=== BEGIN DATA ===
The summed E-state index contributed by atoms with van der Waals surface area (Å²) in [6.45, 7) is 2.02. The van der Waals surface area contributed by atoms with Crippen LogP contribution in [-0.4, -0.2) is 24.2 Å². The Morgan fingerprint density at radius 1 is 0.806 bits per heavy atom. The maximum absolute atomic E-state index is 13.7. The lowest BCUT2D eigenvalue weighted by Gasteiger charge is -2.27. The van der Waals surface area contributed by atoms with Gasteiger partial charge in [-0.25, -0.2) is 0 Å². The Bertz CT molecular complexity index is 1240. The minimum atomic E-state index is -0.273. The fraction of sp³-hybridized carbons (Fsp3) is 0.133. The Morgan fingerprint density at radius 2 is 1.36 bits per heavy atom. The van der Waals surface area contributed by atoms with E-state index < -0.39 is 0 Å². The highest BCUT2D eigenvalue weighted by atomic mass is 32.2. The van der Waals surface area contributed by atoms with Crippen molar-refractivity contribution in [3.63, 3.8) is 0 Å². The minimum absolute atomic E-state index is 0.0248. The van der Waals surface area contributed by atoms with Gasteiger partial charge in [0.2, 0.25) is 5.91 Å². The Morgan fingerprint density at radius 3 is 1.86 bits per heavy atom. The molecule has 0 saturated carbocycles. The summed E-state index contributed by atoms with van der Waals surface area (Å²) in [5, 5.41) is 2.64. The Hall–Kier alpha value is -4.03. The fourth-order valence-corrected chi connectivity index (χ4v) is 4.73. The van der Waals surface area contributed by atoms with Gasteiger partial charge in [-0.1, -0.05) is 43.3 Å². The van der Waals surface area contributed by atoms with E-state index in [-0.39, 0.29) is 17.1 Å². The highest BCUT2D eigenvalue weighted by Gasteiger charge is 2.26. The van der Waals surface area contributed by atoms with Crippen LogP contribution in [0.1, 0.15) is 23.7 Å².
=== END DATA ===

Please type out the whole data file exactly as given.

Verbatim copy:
The summed E-state index contributed by atoms with van der Waals surface area (Å²) in [6.45, 7) is 2.02. The van der Waals surface area contributed by atoms with Crippen LogP contribution in [-0.4, -0.2) is 24.2 Å². The Morgan fingerprint density at radius 1 is 0.806 bits per heavy atom. The maximum absolute atomic E-state index is 13.7. The lowest BCUT2D eigenvalue weighted by Gasteiger charge is -2.27. The van der Waals surface area contributed by atoms with Gasteiger partial charge in [-0.25, -0.2) is 0 Å². The Bertz CT molecular complexity index is 1240. The minimum atomic E-state index is -0.273. The fraction of sp³-hybridized carbons (Fsp3) is 0.133. The Morgan fingerprint density at radius 2 is 1.36 bits per heavy atom. The van der Waals surface area contributed by atoms with E-state index < -0.39 is 0 Å². The highest BCUT2D eigenvalue weighted by atomic mass is 32.2. The van der Waals surface area contributed by atoms with Crippen molar-refractivity contribution in [3.63, 3.8) is 0 Å². The minimum absolute atomic E-state index is 0.0248. The van der Waals surface area contributed by atoms with Gasteiger partial charge in [0.2, 0.25) is 5.91 Å². The Morgan fingerprint density at radius 3 is 1.86 bits per heavy atom. The molecule has 0 saturated carbocycles. The summed E-state index contributed by atoms with van der Waals surface area (Å²) in [5, 5.41) is 2.64. The Hall–Kier alpha value is -4.03. The fourth-order valence-corrected chi connectivity index (χ4v) is 4.73. The van der Waals surface area contributed by atoms with Gasteiger partial charge in [-0.1, -0.05) is 43.3 Å². The van der Waals surface area contributed by atoms with E-state index in [-0.39, 0.29) is 17.1 Å². The highest BCUT2D eigenvalue weighted by Gasteiger charge is 2.26. The van der Waals surface area contributed by atoms with Crippen LogP contribution in [0.1, 0.15) is 23.7 Å².